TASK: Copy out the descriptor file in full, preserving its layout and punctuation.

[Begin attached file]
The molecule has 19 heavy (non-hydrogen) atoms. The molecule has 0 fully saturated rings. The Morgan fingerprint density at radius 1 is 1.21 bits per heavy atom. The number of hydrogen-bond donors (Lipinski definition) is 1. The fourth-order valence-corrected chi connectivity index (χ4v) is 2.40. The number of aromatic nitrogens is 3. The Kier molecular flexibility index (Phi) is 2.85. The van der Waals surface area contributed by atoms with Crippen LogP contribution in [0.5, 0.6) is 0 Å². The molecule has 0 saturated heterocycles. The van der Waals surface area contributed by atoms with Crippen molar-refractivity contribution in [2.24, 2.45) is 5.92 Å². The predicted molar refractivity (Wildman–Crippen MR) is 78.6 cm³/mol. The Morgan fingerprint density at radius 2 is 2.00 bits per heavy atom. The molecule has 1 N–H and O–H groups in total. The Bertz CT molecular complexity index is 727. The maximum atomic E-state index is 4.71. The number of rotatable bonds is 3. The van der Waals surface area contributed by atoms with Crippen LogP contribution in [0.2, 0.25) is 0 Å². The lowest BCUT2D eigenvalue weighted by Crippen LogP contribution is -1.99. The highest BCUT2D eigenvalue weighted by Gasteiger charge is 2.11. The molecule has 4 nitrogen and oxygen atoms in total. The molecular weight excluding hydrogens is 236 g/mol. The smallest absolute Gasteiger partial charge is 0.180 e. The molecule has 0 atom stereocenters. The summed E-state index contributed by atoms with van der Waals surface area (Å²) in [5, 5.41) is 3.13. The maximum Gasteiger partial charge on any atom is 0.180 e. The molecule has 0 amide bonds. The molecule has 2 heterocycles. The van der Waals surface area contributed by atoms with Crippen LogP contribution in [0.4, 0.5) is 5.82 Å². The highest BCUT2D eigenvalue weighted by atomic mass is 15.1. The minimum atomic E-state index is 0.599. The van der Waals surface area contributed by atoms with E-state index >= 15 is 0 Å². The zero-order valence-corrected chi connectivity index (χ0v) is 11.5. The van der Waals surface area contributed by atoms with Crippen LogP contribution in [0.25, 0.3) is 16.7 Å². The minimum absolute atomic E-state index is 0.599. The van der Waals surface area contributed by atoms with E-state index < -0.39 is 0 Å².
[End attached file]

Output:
The molecule has 19 heavy (non-hydrogen) atoms. The molecule has 0 fully saturated rings. The Morgan fingerprint density at radius 1 is 1.21 bits per heavy atom. The number of hydrogen-bond donors (Lipinski definition) is 1. The fourth-order valence-corrected chi connectivity index (χ4v) is 2.40. The number of aromatic nitrogens is 3. The Kier molecular flexibility index (Phi) is 2.85. The van der Waals surface area contributed by atoms with Crippen LogP contribution in [0.5, 0.6) is 0 Å². The molecule has 0 saturated heterocycles. The van der Waals surface area contributed by atoms with Crippen molar-refractivity contribution in [2.24, 2.45) is 5.92 Å². The predicted molar refractivity (Wildman–Crippen MR) is 78.6 cm³/mol. The Morgan fingerprint density at radius 2 is 2.00 bits per heavy atom. The molecule has 1 N–H and O–H groups in total. The Bertz CT molecular complexity index is 727. The maximum atomic E-state index is 4.71. The number of rotatable bonds is 3. The van der Waals surface area contributed by atoms with Crippen LogP contribution in [0.2, 0.25) is 0 Å². The lowest BCUT2D eigenvalue weighted by Crippen LogP contribution is -1.99. The highest BCUT2D eigenvalue weighted by Gasteiger charge is 2.11. The molecule has 4 nitrogen and oxygen atoms in total. The molecular weight excluding hydrogens is 236 g/mol. The smallest absolute Gasteiger partial charge is 0.180 e. The molecule has 0 atom stereocenters. The summed E-state index contributed by atoms with van der Waals surface area (Å²) in [5, 5.41) is 3.13. The maximum Gasteiger partial charge on any atom is 0.180 e. The molecule has 0 amide bonds. The molecule has 2 heterocycles. The van der Waals surface area contributed by atoms with Crippen LogP contribution in [0.4, 0.5) is 5.82 Å². The highest BCUT2D eigenvalue weighted by atomic mass is 15.1. The minimum atomic E-state index is 0.599. The van der Waals surface area contributed by atoms with E-state index >= 15 is 0 Å². The zero-order valence-corrected chi connectivity index (χ0v) is 11.5. The van der Waals surface area contributed by atoms with Crippen LogP contribution in [0.25, 0.3) is 16.7 Å². The minimum absolute atomic E-state index is 0.599. The van der Waals surface area contributed by atoms with E-state index < -0.39 is 0 Å².